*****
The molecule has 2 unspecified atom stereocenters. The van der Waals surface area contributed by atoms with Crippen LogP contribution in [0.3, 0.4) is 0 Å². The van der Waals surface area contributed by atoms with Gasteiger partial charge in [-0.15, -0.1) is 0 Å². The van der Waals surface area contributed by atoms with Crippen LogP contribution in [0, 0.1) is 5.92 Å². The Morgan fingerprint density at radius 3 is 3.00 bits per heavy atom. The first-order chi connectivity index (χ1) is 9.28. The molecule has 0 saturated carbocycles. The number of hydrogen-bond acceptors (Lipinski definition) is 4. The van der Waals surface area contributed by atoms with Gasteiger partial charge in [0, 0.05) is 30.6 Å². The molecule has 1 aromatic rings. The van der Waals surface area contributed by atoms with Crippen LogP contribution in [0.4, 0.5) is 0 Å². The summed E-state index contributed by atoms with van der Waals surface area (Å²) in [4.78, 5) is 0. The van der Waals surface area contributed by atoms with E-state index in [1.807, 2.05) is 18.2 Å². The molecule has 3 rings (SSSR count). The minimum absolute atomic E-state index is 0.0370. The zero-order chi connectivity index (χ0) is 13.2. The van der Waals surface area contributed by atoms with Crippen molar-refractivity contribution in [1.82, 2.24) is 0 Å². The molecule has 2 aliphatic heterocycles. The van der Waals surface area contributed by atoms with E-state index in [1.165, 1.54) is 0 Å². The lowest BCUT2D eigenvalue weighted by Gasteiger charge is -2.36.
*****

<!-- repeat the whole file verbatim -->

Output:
The molecule has 2 unspecified atom stereocenters. The van der Waals surface area contributed by atoms with Crippen LogP contribution in [0.3, 0.4) is 0 Å². The van der Waals surface area contributed by atoms with Gasteiger partial charge in [-0.15, -0.1) is 0 Å². The van der Waals surface area contributed by atoms with Crippen LogP contribution in [0, 0.1) is 5.92 Å². The Morgan fingerprint density at radius 3 is 3.00 bits per heavy atom. The first-order chi connectivity index (χ1) is 9.28. The molecule has 0 saturated carbocycles. The number of hydrogen-bond acceptors (Lipinski definition) is 4. The van der Waals surface area contributed by atoms with Gasteiger partial charge in [0, 0.05) is 30.6 Å². The molecule has 1 aromatic rings. The van der Waals surface area contributed by atoms with Crippen LogP contribution in [0.4, 0.5) is 0 Å². The summed E-state index contributed by atoms with van der Waals surface area (Å²) in [4.78, 5) is 0. The van der Waals surface area contributed by atoms with E-state index in [1.807, 2.05) is 18.2 Å². The molecule has 3 rings (SSSR count). The minimum absolute atomic E-state index is 0.0370. The zero-order chi connectivity index (χ0) is 13.2. The van der Waals surface area contributed by atoms with Crippen molar-refractivity contribution in [1.82, 2.24) is 0 Å². The molecule has 2 aliphatic heterocycles. The van der Waals surface area contributed by atoms with E-state index in [1.165, 1.54) is 0 Å². The lowest BCUT2D eigenvalue weighted by Gasteiger charge is -2.36.